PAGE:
With judgment no. 7872 of December 10, 2020, the Council of State, partially overturning the judgement no. 46 of March 20, 2018 rendered by the Piedmont Regional Administrative Court, provisionally suspended the execution of the order of demolition of a work of street art issued by the Municipality of Avigliana, having the latter denied the request for assessment of the mural’s landscape compatibility without a real assessment of merit and on the basis of purely formalistic arguments.


The case originates from the realization of a wall painting by a famous Spanish street artist on the wall of a building located in an area subject to environmental and landscape restrictions according to the provisions of the Code of Cultural Heritage and Landscape. Following the demolition order issued by the competent local administration, the owner of the building interested by the mural requested, on the one hand, the declaration of the work’s historical and artistic interest and, on the other hand, the verification of its landscape compatibility. Both requests were rejected.

In this scenario, the claimant appealed to the Regional Administrative Court against the demolition order issued by the Municipality of Avigliano and the refusal to issue a declaration of landscape compatibility, but not against the second refusal relating to the declaration of historical and artistic interest of the mural. The Regional Administrative Court, with the above mentioned order, rejected both appeals. Hence the appeal to the Council of State.
The first three grounds of appeal, with which among other the application of art. 50 of the Cultural Heritage Code was requested, according to which the removal of frescoes and graffiti is prohibited without the prior authorization from the competent authorities, were rejected as the appellant’s argument, based on the alleged artistic value of the work in question, was irrelevant for the purposes of the procedure, “in which only the construction, urban planning and landscaping aspects of the work are taken into consideration”, as the appellant had not contested, as seen, the decision to deny the request to declare the mural of historical and artistic interest. This was held despite that the arguments put forward by the appellant regarding the historical and artistic interest of the work were considered by the Council of State as “suggestive”.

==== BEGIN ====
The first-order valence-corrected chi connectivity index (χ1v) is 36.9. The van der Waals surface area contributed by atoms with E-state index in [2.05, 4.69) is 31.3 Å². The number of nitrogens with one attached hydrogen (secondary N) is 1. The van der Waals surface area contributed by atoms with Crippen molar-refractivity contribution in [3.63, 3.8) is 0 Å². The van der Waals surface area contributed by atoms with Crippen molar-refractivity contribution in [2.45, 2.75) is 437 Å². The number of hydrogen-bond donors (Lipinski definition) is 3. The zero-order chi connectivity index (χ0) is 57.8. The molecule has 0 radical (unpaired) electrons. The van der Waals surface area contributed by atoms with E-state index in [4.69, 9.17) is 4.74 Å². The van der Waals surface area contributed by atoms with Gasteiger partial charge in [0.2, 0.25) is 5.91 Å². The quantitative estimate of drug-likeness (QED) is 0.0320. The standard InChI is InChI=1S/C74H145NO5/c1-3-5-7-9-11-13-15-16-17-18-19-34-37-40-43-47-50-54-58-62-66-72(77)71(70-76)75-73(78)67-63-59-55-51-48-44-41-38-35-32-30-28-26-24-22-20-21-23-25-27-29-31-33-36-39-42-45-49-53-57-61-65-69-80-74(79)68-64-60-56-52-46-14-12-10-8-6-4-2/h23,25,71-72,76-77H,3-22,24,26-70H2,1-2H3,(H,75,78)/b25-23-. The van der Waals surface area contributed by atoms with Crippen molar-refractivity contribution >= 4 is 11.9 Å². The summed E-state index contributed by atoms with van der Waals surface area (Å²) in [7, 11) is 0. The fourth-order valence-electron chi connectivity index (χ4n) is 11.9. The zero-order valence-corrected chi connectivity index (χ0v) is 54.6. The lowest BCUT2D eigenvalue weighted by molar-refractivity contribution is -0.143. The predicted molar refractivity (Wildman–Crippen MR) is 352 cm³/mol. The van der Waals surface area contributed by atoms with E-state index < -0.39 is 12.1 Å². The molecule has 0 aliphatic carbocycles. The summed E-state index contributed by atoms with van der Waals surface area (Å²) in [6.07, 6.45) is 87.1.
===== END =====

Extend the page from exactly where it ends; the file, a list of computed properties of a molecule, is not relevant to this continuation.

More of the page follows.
On the other hand, the fourth ground of appeal, regarding the denial of the request for landscape compatibility of the work, was upheld. On this point, the Council of State shared the appellant’s claim that the Regional Administrative Court was wrong in not considering relevant the fact that the municipal administration, in denying the request of the interested party, had not previously involved the superintendence authority. On this point, the Council notes that pursuant to art. 146 of the Code of Cultural Heritage and Landscape “the Superintendence no longer exercises a review of mere legitimacy on the authorization act adopted by the Region or the sub-delegated entity […], but an assessment of ‘administrative merit’, an expression of the new powers of co-management of the landscape constraint”. The superintendence should have therefore been involved by the Municipality before issuing its decision, and this regardless of the presumed failure of the interested party to comply with the request for document integration made by the municipal administration which – incidentally – was also judged contrary to the principles of economy, effectiveness and collaboration of the public administration since the Municipality already had all the elements to make an assessment on the merit of the request.
On the basis of these considerations the Council of State, in upholding the appeal against the refusal to grant a declaration of landscape compatibility, ordered the authorities to carry out a new assessment of the compatibility of the mural with the constraints on the area where the work was made, after having consulted the Superintendence. Consequently, in application of art. 167 of the Cultural Heritage Code, in the event of a positive assessment of the landscape compatibility, the measure of restoration of the area – and therefore the demolition of the mural – will have to be replaced by the application of a fine. Until such reassessment, in any case, the demolition order must be considered suspended.